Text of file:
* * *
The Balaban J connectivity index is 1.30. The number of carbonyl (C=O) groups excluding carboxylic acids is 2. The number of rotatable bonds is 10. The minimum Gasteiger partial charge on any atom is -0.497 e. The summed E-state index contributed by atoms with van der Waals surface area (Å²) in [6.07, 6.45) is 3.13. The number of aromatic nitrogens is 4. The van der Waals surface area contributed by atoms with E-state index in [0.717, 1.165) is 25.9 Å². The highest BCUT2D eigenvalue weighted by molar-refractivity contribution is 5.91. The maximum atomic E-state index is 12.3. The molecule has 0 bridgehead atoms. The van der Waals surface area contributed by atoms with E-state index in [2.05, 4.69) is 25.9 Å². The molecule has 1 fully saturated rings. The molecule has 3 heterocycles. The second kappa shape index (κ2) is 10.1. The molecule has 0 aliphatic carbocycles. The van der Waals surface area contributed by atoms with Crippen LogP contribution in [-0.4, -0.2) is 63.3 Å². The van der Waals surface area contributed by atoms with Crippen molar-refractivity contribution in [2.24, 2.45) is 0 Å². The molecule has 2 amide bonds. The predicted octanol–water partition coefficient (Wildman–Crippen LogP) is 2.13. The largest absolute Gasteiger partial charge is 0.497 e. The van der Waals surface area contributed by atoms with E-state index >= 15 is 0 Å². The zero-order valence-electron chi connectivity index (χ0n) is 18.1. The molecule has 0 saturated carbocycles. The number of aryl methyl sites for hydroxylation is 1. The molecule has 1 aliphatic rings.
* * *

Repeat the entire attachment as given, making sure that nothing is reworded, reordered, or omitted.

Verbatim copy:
The Balaban J connectivity index is 1.30. The number of carbonyl (C=O) groups excluding carboxylic acids is 2. The number of rotatable bonds is 10. The minimum Gasteiger partial charge on any atom is -0.497 e. The summed E-state index contributed by atoms with van der Waals surface area (Å²) in [6.07, 6.45) is 3.13. The number of aromatic nitrogens is 4. The van der Waals surface area contributed by atoms with E-state index in [0.717, 1.165) is 25.9 Å². The highest BCUT2D eigenvalue weighted by molar-refractivity contribution is 5.91. The maximum atomic E-state index is 12.3. The molecule has 0 bridgehead atoms. The van der Waals surface area contributed by atoms with E-state index in [2.05, 4.69) is 25.9 Å². The molecule has 1 fully saturated rings. The molecule has 3 heterocycles. The second kappa shape index (κ2) is 10.1. The molecule has 0 aliphatic carbocycles. The van der Waals surface area contributed by atoms with Crippen LogP contribution in [-0.4, -0.2) is 63.3 Å². The van der Waals surface area contributed by atoms with Crippen molar-refractivity contribution in [2.24, 2.45) is 0 Å². The molecule has 2 amide bonds. The predicted octanol–water partition coefficient (Wildman–Crippen LogP) is 2.13. The largest absolute Gasteiger partial charge is 0.497 e. The van der Waals surface area contributed by atoms with E-state index >= 15 is 0 Å². The zero-order valence-electron chi connectivity index (χ0n) is 18.1. The molecule has 0 saturated carbocycles. The number of aryl methyl sites for hydroxylation is 1. The molecule has 1 aliphatic rings.